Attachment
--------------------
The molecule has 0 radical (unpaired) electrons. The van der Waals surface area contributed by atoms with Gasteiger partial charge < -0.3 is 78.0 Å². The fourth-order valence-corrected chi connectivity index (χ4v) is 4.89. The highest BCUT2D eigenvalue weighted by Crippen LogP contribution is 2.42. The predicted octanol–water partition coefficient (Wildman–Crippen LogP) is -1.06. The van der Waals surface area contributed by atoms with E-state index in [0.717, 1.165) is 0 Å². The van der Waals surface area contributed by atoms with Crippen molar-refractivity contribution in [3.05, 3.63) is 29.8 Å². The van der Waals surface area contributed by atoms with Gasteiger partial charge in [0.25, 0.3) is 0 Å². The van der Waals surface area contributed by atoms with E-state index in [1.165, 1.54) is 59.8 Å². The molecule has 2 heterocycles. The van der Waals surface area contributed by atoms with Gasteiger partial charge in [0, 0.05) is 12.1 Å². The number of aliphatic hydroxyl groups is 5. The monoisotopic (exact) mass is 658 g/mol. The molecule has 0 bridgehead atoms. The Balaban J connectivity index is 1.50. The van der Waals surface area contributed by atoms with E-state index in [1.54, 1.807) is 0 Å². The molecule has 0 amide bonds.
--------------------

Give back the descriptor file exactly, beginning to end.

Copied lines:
The molecule has 0 radical (unpaired) electrons. The van der Waals surface area contributed by atoms with Gasteiger partial charge < -0.3 is 78.0 Å². The fourth-order valence-corrected chi connectivity index (χ4v) is 4.89. The highest BCUT2D eigenvalue weighted by Crippen LogP contribution is 2.42. The predicted octanol–water partition coefficient (Wildman–Crippen LogP) is -1.06. The van der Waals surface area contributed by atoms with E-state index in [0.717, 1.165) is 0 Å². The van der Waals surface area contributed by atoms with Crippen molar-refractivity contribution in [3.05, 3.63) is 29.8 Å². The van der Waals surface area contributed by atoms with Gasteiger partial charge in [0.25, 0.3) is 0 Å². The van der Waals surface area contributed by atoms with E-state index in [1.165, 1.54) is 59.8 Å². The molecule has 2 heterocycles. The van der Waals surface area contributed by atoms with Gasteiger partial charge in [0, 0.05) is 12.1 Å². The number of aliphatic hydroxyl groups is 5. The monoisotopic (exact) mass is 658 g/mol. The molecule has 0 bridgehead atoms. The Balaban J connectivity index is 1.50. The van der Waals surface area contributed by atoms with E-state index in [1.54, 1.807) is 0 Å². The molecule has 0 amide bonds.